Also we set the tab's title and/or icon with setText() and/or setIcon().

That's all ! Check all the code and/or fork the project from github here so you can see by yourself how it works. 

Tuesday, May 14, 2013

Simple Fragment Transactions

What we are going to do here is a simple Activity with a button. When we click that button a Fragment Transaction takes place and we add the Fragment's layout.

1. You start a new Project and you are using support library if you target API less than 11. So first add the support lib to the project.

2. In my case I'm extending FragmentActivity ( i'm using minimum sdk version 8  ) or for API 11 and above you can use just Activity.

3.  First we are going to create the Fragment.

We extend Fragment class, inflate Fragment's layout at onCreateView() method and declare an Interface for future communication between Fragment and Activity.
So our code is here :

public class Fragment_A extends Fragment {

protected static final String TAG = "FRAGMENTS_A";
private CallbackInterface listener;

    public View onCreateView(LayoutInflater inflater, ViewGroup container,
                             Bundle savedInstanceState) {
        // Inflate the layout for this fragment
        View view = inflater.inflate(R.layout.fragment_a_layout, container, false);

        return view; //returns view
    // ********** declare INTERFACE ***************** //
    public interface CallbackInterface {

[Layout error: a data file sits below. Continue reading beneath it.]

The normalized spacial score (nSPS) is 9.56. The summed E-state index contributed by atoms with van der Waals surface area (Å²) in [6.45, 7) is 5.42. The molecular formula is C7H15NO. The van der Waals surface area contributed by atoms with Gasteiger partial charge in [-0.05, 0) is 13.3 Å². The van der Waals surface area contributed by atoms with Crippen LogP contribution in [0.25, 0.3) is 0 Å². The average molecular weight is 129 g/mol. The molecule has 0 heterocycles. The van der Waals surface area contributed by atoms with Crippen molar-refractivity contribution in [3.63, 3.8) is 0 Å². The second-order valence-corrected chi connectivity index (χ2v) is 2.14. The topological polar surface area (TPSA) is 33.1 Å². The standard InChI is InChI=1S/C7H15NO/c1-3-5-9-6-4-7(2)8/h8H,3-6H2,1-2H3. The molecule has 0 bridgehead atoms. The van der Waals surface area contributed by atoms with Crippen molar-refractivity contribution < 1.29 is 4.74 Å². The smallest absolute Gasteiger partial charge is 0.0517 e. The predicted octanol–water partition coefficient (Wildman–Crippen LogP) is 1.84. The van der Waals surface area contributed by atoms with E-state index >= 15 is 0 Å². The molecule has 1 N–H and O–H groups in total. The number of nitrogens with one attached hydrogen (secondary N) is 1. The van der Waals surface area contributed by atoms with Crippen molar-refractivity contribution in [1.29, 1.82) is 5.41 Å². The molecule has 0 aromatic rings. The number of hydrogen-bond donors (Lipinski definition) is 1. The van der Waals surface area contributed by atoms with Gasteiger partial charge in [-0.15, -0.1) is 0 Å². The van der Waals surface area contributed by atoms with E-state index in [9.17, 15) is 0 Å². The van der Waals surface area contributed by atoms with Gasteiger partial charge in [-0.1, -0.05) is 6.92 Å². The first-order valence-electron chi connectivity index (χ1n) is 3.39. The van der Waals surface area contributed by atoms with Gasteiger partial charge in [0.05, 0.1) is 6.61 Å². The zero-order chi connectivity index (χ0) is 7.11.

public void onSomethingSelected(int position);

    public void onAttach(Activity activity) {
        // This makes sure that the container activity has implemented the callback interface. If not, it throws an exception
        try {
            listener = (CallbackInterface) activity;
        } catch (ClassCastException e) {
            throw new ClassCastException(activity.toString()
                    + " must implement CallbackInterface");

4. Fragment's layout 

<?xml version="1.0" encoding="utf-8"?>
<LinearLayout xmlns:android=""
        android:text="Fragment A" />

5. Now we are going to create our Activity :

public class MainActivity extends FragmentActivity  implements CallbackInterface  {

private static final String TAG = "passNumberTAG";

protected void onCreate(Bundle savedInstanceState) {

final Button button = (Button) findViewById(;
    button.setOnClickListener(new View.OnClickListener() {
        public void onClick(View v) {
       Fragment_A Frag_A = new Fragment_A();
       FragmentManager fm1 = getSupportFragmentManager();
        FragmentTransaction transaction = fm1.beginTransaction();
        transaction.add(, Frag_A);


public void onSomethingSelected(int position) {